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Nothing romantic here.

A Fortnightly Review.













New and Selected Poems (1966-2020)
By Donald Gardner

Grey Suit, London 2021| 228 pp | £14.95


LIKE PESSOA (WHOM he evidences in a poem) and his heteronyms, or – closer – John Berryman with Henry, Donald Gardner works through an alter ego. But without pretending. Gradually, the reader can identify that other ‘I’. Disenchanted (but never cynical); mordant; long-suffering; uncomplaining; an outsider. He belongs in a world of garbage rounds, missed trains, forgotten sandwiches, fierce-lit office blocks, motor cycles… A Woodbine world. As the end of that world approaches, the response is typically bizarre:

…so we made ourselves make something,
fried potatoes, some salad leaves,
no dressing, and a bit of fish…

Gardner might belong to Lowry country, another stick-figure; he has something in common with the tatty world of Philip Larkin.

That ’no dressing’ detail is not only funny in the context of the coming cataclysm; it also says so much about the subject’s life-style, a stroke of genius. The lines are from ‘Hardly News’, one of the gems in this collection, with its mix of wit, the absurd, the down-at-heel, and what approaches surreal craziness – behind which the protagonist hides. Such a got-at, bumbling, inadequate figure – a British Everyman – is the one we mostly meet in this Collection, and Gardner exploits the heteronym to full effect. He might belong to Lowry country, another stick-figure; he has something in common with the tatty world of Philip Larkin. Nothing romantic here.

At its best, these poems are both witty and wickedly pointed. Here is modern man, a poet, never fitting in but always well aware of the banalities and idiocies surrounding him, yes, but also of the underlying pathos of what might be called a commuter lifestyle:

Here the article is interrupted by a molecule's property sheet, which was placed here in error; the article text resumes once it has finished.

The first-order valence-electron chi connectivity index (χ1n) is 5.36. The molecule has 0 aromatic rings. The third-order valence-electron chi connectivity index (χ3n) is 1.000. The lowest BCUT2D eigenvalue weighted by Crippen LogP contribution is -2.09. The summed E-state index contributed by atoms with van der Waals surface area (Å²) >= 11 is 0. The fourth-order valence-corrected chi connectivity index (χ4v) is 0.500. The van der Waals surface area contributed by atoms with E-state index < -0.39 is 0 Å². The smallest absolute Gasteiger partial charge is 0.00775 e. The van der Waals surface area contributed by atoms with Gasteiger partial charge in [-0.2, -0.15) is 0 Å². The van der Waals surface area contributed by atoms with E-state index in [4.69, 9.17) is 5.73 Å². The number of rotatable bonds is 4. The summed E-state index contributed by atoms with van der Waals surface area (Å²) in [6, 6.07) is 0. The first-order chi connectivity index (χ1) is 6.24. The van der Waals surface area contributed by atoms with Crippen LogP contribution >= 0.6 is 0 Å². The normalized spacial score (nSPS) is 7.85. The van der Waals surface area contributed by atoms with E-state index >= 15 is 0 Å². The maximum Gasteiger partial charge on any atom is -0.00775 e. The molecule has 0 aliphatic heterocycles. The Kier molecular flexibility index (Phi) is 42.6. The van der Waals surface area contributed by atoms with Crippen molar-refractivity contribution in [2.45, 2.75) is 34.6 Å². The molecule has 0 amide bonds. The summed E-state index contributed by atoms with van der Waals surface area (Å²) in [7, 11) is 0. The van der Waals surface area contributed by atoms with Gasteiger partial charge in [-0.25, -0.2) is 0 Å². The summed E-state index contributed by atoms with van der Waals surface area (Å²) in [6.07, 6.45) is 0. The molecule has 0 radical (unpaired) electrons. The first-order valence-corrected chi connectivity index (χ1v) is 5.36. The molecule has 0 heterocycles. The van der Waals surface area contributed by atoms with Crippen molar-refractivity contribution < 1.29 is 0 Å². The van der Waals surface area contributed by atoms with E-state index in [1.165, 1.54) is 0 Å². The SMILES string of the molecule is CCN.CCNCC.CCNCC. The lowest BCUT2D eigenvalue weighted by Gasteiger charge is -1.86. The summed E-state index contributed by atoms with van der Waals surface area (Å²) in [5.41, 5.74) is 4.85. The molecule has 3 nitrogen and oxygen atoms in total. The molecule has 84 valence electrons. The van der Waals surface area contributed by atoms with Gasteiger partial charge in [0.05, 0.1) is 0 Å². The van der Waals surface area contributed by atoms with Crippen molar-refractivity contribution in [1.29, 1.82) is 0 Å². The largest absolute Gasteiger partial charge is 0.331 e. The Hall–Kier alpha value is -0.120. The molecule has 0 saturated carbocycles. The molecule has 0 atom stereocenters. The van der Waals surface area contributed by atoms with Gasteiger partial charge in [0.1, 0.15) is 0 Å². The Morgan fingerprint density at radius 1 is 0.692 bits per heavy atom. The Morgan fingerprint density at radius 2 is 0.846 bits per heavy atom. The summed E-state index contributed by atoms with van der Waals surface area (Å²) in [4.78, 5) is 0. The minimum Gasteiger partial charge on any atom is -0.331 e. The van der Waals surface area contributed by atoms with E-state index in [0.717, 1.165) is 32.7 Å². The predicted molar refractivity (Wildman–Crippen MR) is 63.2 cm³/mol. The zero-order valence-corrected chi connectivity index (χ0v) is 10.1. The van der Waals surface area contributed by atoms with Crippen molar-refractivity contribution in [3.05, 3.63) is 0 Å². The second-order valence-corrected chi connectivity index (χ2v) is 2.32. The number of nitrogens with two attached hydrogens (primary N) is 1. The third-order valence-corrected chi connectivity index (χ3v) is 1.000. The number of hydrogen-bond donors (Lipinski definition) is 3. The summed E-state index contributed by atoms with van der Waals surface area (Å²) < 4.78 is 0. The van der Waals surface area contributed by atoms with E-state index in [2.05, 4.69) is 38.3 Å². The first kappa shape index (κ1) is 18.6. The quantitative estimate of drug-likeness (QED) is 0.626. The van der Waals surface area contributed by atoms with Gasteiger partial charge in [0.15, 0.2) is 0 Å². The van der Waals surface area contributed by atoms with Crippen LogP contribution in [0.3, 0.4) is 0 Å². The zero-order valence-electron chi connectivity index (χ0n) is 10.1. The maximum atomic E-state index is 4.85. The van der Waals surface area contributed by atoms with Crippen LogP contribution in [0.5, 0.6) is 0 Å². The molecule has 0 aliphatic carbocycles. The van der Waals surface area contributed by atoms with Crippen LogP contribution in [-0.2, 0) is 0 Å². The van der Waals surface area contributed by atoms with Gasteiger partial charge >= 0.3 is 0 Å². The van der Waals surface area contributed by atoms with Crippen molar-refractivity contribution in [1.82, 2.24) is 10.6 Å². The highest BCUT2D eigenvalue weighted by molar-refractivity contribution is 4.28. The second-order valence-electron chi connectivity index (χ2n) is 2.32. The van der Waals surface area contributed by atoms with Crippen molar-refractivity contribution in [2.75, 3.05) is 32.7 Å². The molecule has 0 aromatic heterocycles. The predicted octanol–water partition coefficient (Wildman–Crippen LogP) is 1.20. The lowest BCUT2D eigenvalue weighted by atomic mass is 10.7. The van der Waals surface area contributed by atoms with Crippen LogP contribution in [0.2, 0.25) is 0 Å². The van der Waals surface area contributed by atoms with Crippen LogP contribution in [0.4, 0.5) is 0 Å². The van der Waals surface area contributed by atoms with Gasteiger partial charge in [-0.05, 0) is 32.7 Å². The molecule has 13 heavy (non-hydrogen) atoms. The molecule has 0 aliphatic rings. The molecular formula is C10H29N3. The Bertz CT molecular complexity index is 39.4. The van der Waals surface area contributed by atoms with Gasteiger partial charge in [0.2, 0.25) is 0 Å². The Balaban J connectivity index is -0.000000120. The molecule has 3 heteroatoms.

…silence coagulating between passengers.
poker-faced sadnesses behind newspapers.…

As in this memorable poem, ‘Train Drain’, the poet is well aware of the poignancy underlying the grim ordinariness of much urban living. Generally, the impact is registered with a kind of oblique irony. Only occasionally is the mask of this alter ego allowed to slip and the feeling floods in directly, more powerful for the restraint with which it is generally concealed:

…and this is what breaks the heart –
how redundant we have always been … (‘Dust Sheet’).


…It is as if
I’d spent my whole life
in the dentist’s waiting room…

Irony is never far away, and like the unforced humour, it seems like a form of protection, of keeping strong emotion in check. That said, the wit is often delightful in itself, as in the hilarious ‘My Honeymoon With Myself’ where he explores various honeymoon clichés – but with himself as spouse, finishing,

Still the nagging doubt:
I wasn’t quite sure if I was a virgin.

The collection is worth having for this poem alone.

Apart from the humour (according to Kavanagh, ‘the most poetic thing in existence’ and a welcome antidote here to so much modern grimness in poetry – the school of walking into the silence) there are other delights too. I greatly admire Gardner’s mastery of precise, unexpected, everyday imagery: ‘the irritable cough of the unwell’; ‘a crane slices the evening sky’; ‘the counting of small change’; ’Nobody buys our books except in jumble sales’; ‘lifted like a damp towel’. Such facility is a given in this collection and a reminder that Gardner brings a poet’s eye to our everyday, making us see what we had not noticed.

I prefer the later poems, when Gardner’s battle for form is more fully resolved, and could do without the couple of prose poems and the rhyming exercises. That said, I have no hesitation in hailing this book and saluting a different and delightful poetic voice.

DESMOND EGAN’s latest collection is Epic (The Goldsmith Press, 2015).

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